Asking whether victims should be protected or the rapists, she said it was important to pass the Juvenile Justice Bill because of the seriousness of the crimes committed by some juveniles. After Gandhi finished speaking, Parliamentary Affairs Minister Venkaiah Naidu reminded the House that the government had listed the Bill thrice this session and a number of times during the last session.
He said there was unnecessary discussion that the government was shy of bringing in the Juvenile Justice Bill. He stressed that the Bill cannot be applied in retrospective effect. Leader of Opposition Ghulam Nabi Azad, who initiated the discussion on the Bill, took a dig at Naidu, saying even when the House was running smoothly, he was taking “panga”.
Earlier, Gandhi, while seeking support of the Congress, said, “This is not my Bill. Not of the government. This is your Bill… This bill was started by you (Congress), finished by us.” Arguing that nobody would remember who piloted the Bill, the Minister said, “Think about what you wanna do”.
On his part, Azad complimented the parents of Nirbhaya, especially the mother, saying she is not only fighting for her daughter but also to make sure that there is no other Nirbhaya in the country.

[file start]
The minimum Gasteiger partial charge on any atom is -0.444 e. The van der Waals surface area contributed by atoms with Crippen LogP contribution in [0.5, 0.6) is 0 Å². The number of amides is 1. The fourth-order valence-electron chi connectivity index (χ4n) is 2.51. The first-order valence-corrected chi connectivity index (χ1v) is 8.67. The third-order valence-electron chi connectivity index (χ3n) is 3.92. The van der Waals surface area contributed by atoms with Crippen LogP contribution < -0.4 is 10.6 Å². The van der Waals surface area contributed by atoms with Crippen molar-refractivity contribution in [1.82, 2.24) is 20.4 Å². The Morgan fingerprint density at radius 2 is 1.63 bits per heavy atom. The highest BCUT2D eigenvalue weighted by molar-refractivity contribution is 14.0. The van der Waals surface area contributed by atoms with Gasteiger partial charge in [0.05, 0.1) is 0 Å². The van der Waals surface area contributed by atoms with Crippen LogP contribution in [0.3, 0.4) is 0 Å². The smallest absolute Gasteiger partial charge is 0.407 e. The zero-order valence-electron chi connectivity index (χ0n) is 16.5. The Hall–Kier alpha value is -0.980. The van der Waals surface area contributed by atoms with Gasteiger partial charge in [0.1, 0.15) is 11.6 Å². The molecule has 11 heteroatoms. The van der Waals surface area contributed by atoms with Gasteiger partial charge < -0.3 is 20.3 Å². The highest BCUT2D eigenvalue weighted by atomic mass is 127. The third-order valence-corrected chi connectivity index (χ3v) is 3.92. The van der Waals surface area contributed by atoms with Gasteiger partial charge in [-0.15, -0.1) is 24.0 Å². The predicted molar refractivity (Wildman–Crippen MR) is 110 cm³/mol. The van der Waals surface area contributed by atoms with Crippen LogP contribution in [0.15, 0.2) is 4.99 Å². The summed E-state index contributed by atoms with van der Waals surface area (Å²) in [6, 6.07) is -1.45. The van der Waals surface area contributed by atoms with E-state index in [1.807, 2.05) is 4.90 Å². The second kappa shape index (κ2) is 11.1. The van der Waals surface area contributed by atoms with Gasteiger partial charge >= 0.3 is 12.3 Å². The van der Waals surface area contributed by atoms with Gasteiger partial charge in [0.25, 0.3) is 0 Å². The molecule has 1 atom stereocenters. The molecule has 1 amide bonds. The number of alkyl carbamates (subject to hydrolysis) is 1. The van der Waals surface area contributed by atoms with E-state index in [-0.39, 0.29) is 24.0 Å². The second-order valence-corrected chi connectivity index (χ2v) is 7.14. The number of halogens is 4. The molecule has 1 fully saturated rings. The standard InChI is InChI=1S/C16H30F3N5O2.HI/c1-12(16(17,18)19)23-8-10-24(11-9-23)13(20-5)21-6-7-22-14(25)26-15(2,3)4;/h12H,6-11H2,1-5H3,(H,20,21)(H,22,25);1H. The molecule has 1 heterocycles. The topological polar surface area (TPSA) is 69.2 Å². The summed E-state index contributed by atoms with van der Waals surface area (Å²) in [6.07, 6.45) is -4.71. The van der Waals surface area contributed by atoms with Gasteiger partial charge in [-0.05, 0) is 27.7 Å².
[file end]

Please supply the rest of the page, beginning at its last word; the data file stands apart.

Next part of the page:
Noting that Nirbhaya case had shaken the country and filled people with anger, the Congress leader said the Bill was very important. He said be it farmers, or college students or even the women at home watching the news on TV, they were all perturbed by the incident.
Azad said as the Health Minister in 2012, he had taken every possible step to save the girl, including sending her for treatment, “but the prayers of crores of people and the capability of best doctors could not save her in the end”.
He said it was a shame for the society that such rapes happen even when we say the country is developing and Indian girls go to foreign universities and are excelling. Taking a dig at the government, Azad said when the Juvenile law was first enacted by the Rajiv Gandhi dispensation, the cutoff age was 16. “This was subsequently raised to 18 during the NDA government is 2000 and now they want to come back to the age that Rajiv Gandhi had set in 1986,” he said.
He said for the last few days, the country has been discussing the issue and the biggest question is about the age. But, from politicians to writers, everyone is divided on the issue and many good arguments can be put forward in support of as well as against the cut off age of 16.